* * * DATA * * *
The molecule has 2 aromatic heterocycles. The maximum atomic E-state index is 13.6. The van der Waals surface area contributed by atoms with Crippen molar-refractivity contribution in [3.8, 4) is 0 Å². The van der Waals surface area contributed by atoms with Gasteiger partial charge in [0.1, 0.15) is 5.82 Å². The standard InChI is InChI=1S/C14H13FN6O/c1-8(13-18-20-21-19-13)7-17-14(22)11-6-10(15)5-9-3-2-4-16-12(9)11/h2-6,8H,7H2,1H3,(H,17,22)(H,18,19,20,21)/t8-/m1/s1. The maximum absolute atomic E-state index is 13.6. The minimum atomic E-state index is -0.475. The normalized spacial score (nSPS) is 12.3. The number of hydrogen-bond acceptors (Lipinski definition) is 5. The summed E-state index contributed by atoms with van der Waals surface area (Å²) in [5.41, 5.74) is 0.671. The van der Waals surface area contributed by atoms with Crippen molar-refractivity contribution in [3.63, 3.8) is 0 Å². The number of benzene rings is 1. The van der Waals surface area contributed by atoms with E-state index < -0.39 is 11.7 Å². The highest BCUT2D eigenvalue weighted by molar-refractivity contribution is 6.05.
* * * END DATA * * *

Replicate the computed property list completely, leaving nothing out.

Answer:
The molecule has 2 aromatic heterocycles. The maximum atomic E-state index is 13.6. The van der Waals surface area contributed by atoms with Crippen molar-refractivity contribution in [3.8, 4) is 0 Å². The van der Waals surface area contributed by atoms with Gasteiger partial charge in [0.1, 0.15) is 5.82 Å². The standard InChI is InChI=1S/C14H13FN6O/c1-8(13-18-20-21-19-13)7-17-14(22)11-6-10(15)5-9-3-2-4-16-12(9)11/h2-6,8H,7H2,1H3,(H,17,22)(H,18,19,20,21)/t8-/m1/s1. The maximum absolute atomic E-state index is 13.6. The minimum atomic E-state index is -0.475. The normalized spacial score (nSPS) is 12.3. The number of hydrogen-bond acceptors (Lipinski definition) is 5. The summed E-state index contributed by atoms with van der Waals surface area (Å²) in [5.41, 5.74) is 0.671. The van der Waals surface area contributed by atoms with Crippen molar-refractivity contribution in [3.63, 3.8) is 0 Å². The number of benzene rings is 1. The van der Waals surface area contributed by atoms with E-state index < -0.39 is 11.7 Å². The highest BCUT2D eigenvalue weighted by molar-refractivity contribution is 6.05.